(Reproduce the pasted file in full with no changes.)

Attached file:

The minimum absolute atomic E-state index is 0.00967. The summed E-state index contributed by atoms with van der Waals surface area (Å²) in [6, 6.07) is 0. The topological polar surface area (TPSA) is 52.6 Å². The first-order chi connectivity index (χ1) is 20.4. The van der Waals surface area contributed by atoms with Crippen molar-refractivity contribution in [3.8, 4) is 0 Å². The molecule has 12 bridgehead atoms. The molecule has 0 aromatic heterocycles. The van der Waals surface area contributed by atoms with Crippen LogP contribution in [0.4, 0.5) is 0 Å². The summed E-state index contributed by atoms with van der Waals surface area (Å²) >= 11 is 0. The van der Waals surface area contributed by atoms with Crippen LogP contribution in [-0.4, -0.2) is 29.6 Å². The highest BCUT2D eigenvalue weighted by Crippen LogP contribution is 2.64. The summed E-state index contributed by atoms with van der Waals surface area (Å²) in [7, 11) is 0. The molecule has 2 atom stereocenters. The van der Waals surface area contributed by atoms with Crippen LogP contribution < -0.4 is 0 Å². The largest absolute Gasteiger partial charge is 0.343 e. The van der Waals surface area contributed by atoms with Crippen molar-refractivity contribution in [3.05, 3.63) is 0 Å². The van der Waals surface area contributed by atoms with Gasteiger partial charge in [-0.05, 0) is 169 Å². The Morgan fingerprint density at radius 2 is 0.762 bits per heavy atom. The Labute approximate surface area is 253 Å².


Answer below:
The minimum absolute atomic E-state index is 0.00967. The summed E-state index contributed by atoms with van der Waals surface area (Å²) in [6, 6.07) is 0. The topological polar surface area (TPSA) is 52.6 Å². The first-order chi connectivity index (χ1) is 20.4. The van der Waals surface area contributed by atoms with Crippen molar-refractivity contribution in [3.8, 4) is 0 Å². The molecule has 12 bridgehead atoms. The molecule has 0 aromatic heterocycles. The van der Waals surface area contributed by atoms with Crippen LogP contribution in [0.4, 0.5) is 0 Å². The summed E-state index contributed by atoms with van der Waals surface area (Å²) >= 11 is 0. The van der Waals surface area contributed by atoms with Crippen LogP contribution in [-0.4, -0.2) is 29.6 Å². The highest BCUT2D eigenvalue weighted by Crippen LogP contribution is 2.64. The summed E-state index contributed by atoms with van der Waals surface area (Å²) in [7, 11) is 0. The molecule has 2 atom stereocenters. The van der Waals surface area contributed by atoms with Crippen LogP contribution < -0.4 is 0 Å². The largest absolute Gasteiger partial charge is 0.343 e. The van der Waals surface area contributed by atoms with Crippen molar-refractivity contribution in [3.05, 3.63) is 0 Å². The van der Waals surface area contributed by atoms with Gasteiger partial charge in [-0.05, 0) is 169 Å². The Morgan fingerprint density at radius 2 is 0.762 bits per heavy atom. The Labute approximate surface area is 253 Å².